As card-carrying liberals, Gutmann and Thompson cannot acknowledge dislike of a point of view as a reason for keeping it out of a conversation; after all, the very first premise of their liberalism is that private moral judgments should not be imposed on others in the form of public policy. Therefore, they must find a way of dressing up their personal moral judgments so they will appear to have been generated by a wholly impersonal mechanism. [ibid., 95; my emphasis]
G&T's insistence that all arguments must be in good faith, leaves them no room for strategizing and ultimately renders their position fundamentally inconsistent. This is why I largely prefer Mouffe's account; she acknowledges that there are limits to pluralism, that there's sometimes a fine line between good and bad faith arguments, and explicitly advocates a democratic agenda within these constraints.
Thus, if we are honest with ourselves and acknowledge that we have certain values that we would like to see dominant, then let us be less than fully honest with those who oppose us, using a strategy that draws on classical liberal values even while it circumvents them. This brings us to a strange place, almost a kind of left Straussianism, where we advocate one dialogue among the elites and another for the voting public.
Is this stance in any way justifiable? I mean, right Straussianism is the philosophy undergirding the current Republican leadership, which leads them to lie with impugnity and has gotten us into a whole mess of shit. Is it enough to say that this kind of Machiavellianism (in the vulgar sense) is alright for us since our position is the right one? Is there any other basis for such a position?
Well, in the first place, should we win out, then we wouldn't have to adapt such strategies and could then be honestly impartial--since everyone would agree on the primacy of this value. This is not a satisfactory answer, of course, because the fundamentalist could make the exact same argument, and it just ends up being a battle of wills to see who triumphs politically.
This is where I think theoretical justifications reach a limit. I cannot envision one that does not, in some way, implicitly beg the question. As many have pointed out, pluralism has only so much room for anti-pluralism; tolerance cannot tolerate intolerance. Nevertheless, I will not fall prey to Rorty's strategy of just giving up on our adversaries and speaking only to "we liberals". There are practical reasons in favor of liberal democratic values like impartiality, tolerance, reciprocity, and so forth (and here I grant that I have not been careful in distinguishing between these).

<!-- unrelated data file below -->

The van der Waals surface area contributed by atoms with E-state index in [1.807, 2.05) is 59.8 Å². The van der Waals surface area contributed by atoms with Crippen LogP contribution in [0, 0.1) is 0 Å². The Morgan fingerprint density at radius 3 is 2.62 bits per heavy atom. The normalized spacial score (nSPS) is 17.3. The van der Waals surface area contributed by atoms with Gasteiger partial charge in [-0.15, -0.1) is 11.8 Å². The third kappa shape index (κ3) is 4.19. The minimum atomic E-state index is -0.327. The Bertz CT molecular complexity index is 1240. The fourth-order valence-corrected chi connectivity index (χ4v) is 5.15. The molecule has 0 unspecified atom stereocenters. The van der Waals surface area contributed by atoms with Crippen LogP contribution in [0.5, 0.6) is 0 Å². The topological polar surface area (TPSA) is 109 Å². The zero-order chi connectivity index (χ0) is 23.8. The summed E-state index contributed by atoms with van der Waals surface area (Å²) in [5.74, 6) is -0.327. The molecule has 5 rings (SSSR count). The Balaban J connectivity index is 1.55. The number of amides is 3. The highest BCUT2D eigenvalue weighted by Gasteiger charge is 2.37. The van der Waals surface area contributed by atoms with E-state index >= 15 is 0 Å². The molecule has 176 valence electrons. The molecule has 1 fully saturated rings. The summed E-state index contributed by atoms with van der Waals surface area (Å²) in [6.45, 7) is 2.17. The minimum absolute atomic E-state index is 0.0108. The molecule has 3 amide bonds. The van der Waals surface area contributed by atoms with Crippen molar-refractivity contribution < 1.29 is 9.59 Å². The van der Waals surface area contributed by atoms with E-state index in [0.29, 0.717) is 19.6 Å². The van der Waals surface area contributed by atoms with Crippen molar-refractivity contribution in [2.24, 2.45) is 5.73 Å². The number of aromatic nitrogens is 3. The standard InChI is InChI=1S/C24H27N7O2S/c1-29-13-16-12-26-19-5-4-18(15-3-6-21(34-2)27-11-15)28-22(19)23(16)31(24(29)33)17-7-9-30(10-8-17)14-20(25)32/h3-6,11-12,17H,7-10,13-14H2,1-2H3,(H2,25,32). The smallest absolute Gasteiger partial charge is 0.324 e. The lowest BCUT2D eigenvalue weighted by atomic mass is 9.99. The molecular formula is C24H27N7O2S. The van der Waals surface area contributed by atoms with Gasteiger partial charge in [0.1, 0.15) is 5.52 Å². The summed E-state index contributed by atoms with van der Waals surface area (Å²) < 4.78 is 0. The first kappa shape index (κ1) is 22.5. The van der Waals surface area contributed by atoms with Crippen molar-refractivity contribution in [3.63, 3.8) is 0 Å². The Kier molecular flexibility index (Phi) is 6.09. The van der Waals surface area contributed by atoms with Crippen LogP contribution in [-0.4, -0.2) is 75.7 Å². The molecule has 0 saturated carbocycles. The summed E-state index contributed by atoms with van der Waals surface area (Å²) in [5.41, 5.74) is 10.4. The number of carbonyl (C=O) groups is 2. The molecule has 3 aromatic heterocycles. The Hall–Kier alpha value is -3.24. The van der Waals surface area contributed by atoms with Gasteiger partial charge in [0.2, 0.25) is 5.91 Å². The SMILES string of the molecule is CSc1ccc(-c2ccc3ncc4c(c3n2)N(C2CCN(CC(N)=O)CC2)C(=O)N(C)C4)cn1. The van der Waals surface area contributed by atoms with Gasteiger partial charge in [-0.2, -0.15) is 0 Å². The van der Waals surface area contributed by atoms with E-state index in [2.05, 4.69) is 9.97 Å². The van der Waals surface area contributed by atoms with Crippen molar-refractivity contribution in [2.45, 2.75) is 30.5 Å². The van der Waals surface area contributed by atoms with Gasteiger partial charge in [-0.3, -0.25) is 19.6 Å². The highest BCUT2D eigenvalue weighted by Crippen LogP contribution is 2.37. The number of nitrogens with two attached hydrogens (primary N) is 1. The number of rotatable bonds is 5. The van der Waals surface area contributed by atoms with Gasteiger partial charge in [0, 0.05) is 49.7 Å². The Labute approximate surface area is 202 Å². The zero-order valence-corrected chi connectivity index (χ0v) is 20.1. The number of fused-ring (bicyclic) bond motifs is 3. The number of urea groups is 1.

First, the commitments of political liberalism are minimal. You can maintain a wide array of beliefs on anything you want. You can be a Christian, a Muslim, a classical conservative, a libertarian, a neo-Darwinian, or a paranormalist--pretty much whatever your heart desires.
You just have to admit that you might be wrong, that people who disagree with you are not as a result utterly wicked or irrational but worthy of respect, and that living together in a diverse society sometimes requires us to sacrifice things that we hold dear. In short, the tent of liberalism may not fit everyone, but it's a hell of a lot bigger than the tent of fundamentalism or any other anti-liberal view.
But, and I see this as its greatest value, it gives a means of resolving our conflicts without the use of physical violence. If you disagree with me, I don't get a bunch of my friends together and then go burn down your house (while you're in it of course). No, we just argue, until one side wins out (by taking a vote or whatever).
This doesn't mean that there won't be coercion and other types of force--like the rhetorical or ideological force that is the seamy underside of rational conversation. This doesn't mean that there aren't costs, for instance, the less cohesive bonds of an individualistic, tolerant culture.
But what else can we do? We saw many political ideologies emerge and come into power in the last century (in the West) only to lead to genocide and other atrocities. Democracy has won the day. While modern democracies engage in far too much warfare against weaker, non-democratic states, at least they don't fight amongst themselves (or haven't yet).
In closing, I encourage those of you with an interest in political theory to read Fish's article--and Mouffe's The Democratic Paradox while you're at it--to see a number of these points made more articulately. And if you come up with any better political solution than liberal democracy, please let me know!